After five rounds of voting, RoseAnne Archibald made history July 8 by becoming the first woman elected National Chief of the Assembly of First Nations. With Mary Simon recently named Governor-General of Canada and Mandy Gull-Masty positioned to become Grand Chief in Eeyou Istchee, there is a growing movement towards empowering Indigenous female leadership.
“The AFN has made ‘her’-story today,” said Archibald in her acceptance speech. “Today is a victory and you can tell all the women in your life that the glass ceiling has been broken. I thank all of the women who punched that ceiling before me and made a crack.”
Seven candidates contested the position after Perry Bellegarde announced this spring that he would not seek re-election. Although Archibald didn’t receive the required 60% of votes on the last ballot, her remaining competitor, Muskowekwan First Nation Chief Reginald Bellerose, decided to concede before a sixth round of voting.
Archibald had publicly called on Bellerose to make room for the first woman AFN National Chief, following the “honourable path forward” of Nishnawbe Aski Grand Chief Alvin Fiddler, who withdrew from the race after the third ballot to support her. Following his concession, Bellerose said that the chiefs made it clear they didn’t want back-to-back national leaders from Saskatchewan.
“Let’s take a collective deep breath and recognize that we have experienced a monumental shift in energy and consciousness,” stated Archibald. “The colonial and patriarchal systems are crumbling, and it can’t be stopped or reversed. We have all been awoken by this pandemic. Stay awake everyone for the evolutionary and positive changes to come!”
During the AFN’s 42nd annual general assembly, hosted virtually in Toronto by the territories of Six Nations of Grand River and the Mississaugas of the Credit First Nation, 406 band council chiefs or registered proxies voted for national chief. The AFN represents over 900,000 people throughout 634 First Nation communities and other municipalities across the country.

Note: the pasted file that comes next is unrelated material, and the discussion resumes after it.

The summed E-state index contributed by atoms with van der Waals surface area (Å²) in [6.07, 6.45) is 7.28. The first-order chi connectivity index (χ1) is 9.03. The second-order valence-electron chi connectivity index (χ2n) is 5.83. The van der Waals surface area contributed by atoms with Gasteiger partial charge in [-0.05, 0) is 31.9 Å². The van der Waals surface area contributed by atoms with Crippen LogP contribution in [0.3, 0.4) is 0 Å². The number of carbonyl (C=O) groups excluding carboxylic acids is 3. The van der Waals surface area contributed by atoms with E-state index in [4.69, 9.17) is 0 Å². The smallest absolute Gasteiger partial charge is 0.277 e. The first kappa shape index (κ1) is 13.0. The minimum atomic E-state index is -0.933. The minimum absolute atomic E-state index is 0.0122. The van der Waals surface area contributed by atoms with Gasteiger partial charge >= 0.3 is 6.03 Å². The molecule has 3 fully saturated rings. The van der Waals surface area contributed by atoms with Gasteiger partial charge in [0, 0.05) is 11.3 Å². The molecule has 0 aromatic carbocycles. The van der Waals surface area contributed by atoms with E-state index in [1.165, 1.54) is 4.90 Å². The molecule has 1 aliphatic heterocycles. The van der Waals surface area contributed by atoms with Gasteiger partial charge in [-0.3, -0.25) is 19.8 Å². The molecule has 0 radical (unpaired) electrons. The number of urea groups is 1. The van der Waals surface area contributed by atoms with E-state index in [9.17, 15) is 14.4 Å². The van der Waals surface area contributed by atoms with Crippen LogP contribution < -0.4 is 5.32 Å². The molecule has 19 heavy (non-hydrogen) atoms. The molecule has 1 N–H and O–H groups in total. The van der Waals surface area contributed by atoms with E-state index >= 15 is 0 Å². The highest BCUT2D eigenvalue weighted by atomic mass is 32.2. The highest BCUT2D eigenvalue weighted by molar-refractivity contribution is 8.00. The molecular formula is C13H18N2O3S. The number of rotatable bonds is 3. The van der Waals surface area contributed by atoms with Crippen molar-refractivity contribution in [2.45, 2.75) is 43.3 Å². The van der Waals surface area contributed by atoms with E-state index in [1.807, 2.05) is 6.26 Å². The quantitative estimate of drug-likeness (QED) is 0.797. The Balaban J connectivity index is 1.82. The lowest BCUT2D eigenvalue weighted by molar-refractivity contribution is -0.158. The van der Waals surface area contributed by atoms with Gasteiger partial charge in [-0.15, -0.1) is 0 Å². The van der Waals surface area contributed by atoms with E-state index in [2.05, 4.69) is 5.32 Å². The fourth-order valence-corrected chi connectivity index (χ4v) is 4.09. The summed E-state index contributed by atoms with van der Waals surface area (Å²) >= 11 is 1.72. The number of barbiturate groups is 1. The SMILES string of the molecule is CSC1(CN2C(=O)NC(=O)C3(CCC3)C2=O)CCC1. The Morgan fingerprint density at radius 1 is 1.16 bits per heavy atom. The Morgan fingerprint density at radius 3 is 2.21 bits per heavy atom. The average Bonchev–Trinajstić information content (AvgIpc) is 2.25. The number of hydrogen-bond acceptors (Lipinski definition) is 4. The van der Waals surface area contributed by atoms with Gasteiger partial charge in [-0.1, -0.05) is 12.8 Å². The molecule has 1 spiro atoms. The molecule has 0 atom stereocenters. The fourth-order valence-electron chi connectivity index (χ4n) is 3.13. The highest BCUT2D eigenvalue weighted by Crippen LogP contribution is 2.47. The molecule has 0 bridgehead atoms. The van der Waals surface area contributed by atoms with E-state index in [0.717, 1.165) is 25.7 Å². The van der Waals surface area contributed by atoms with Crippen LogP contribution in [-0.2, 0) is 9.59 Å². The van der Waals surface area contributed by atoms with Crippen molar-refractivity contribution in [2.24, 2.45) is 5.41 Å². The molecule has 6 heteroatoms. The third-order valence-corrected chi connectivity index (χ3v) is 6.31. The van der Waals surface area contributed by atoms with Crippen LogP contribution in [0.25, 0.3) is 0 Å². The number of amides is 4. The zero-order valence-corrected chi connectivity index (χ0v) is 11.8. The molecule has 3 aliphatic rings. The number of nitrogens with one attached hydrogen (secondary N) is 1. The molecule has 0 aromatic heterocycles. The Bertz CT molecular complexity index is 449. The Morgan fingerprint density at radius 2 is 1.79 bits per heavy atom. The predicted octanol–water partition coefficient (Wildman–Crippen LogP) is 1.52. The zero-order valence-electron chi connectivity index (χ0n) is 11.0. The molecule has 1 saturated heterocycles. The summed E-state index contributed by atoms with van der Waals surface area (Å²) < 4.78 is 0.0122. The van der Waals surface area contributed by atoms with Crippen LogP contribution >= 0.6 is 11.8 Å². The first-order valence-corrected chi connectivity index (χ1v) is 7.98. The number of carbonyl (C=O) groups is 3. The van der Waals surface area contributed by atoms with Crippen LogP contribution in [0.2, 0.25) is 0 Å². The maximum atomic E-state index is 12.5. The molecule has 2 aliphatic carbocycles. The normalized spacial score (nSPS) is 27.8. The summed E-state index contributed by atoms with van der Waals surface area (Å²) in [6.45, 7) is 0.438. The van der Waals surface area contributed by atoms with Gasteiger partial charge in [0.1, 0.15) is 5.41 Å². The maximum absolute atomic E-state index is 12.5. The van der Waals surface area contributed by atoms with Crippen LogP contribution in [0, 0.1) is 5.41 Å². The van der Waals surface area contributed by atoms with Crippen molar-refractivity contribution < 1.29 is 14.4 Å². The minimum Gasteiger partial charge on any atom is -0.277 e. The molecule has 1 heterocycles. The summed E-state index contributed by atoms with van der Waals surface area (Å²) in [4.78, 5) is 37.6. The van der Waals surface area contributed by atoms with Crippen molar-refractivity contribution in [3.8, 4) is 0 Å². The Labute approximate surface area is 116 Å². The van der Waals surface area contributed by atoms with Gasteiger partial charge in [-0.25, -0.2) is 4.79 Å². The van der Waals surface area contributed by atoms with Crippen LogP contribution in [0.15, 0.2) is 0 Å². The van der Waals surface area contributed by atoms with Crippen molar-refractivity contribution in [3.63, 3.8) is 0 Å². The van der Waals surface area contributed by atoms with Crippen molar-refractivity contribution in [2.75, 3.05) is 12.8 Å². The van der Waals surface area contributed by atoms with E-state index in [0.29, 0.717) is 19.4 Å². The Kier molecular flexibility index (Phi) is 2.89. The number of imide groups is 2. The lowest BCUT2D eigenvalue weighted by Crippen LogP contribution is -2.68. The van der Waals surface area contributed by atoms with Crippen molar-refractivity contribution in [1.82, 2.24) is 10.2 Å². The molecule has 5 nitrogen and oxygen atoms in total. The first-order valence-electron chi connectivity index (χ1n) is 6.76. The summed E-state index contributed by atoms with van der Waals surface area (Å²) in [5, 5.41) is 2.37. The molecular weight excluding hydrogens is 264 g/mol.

As a third-generation chief, Archibald has over three decades of experience in First Nations politics. In 1990 at age 23, she became the first woman and youngest-ever to elected chief of the Taykwa Tagamou Nation in northern Ontario.
She later became the first woman and youngest deputy grand chief for Nishnawbe Aski Nation and then the first female and youngest grand chief for Mushkegowuk Council. After taking a break from politics for nine years to run a consulting business for First Nations leaders and organizations, she became the first woman to be elected Ontario Regional Chief in 2018.
“I was very much an activist chief,” Archibald told APTN News during her election campaign. “I blocked highways and participated in every kind of action in order to protect our rights. That is difficult to do in this kind of environment, but I want First Nations to know that I will be standing beside them, behind them and working with them in their struggles because the road ahead is still long for First Nations.”
University of Manitoba Native studies professor Niigaanwewidam Sinclair told CTV News that Archibald’s priority will be to confront the “incredible divisiveness” within the AFN, observing that this “very rancorous campaign involved a lot of finger pointing” with Archibald’s supporters pitted against the “old guard” of Bellegarde’s allies.
In December, Archibald had accused the AFN of misogyny and supported a resolution investigating sexual-orientation and gender-based discrimination. As she unveiled her 100-day leadership plan, she committed to making the organization a “safe, healthy and welcoming space for women and 2SLGBTQQIA+ peoples.”
“I will be revitalizing and evolving the Assembly of First Nations organization to reflect the people it serves,” said Archibald. “It’s important that 80% of the chiefs across Canada are men and they elected me. That to me speaks to the change that is happening, that our brothers understand the importance of creating space.”
Archibald’s election platform also focused on coordinating post-pandemic recovery plans and supporting community-driven solutions to move First Nations beyond reliance on federal dollars toward economic self-sufficiency. Her priorities include ending violence against Indigenous women, tackling the climate crisis and addressing systemic racism.
One of her first visits as National Chief was to Kamloops, BC, where the Tk’emlúps te Secwépemc announced findings from the final report on the recovery of unmarked graves at the region’s former residential school.
“It’s a long process to get to justice and reparations and recover our children,” Archibald shared. “I have seen first-hand, speaking to people across this country, they demand action – not promises, not moments of silence. It will definitely be one of the things that will be a thread through my whole leadership journey. There must be truth before reconciliation.”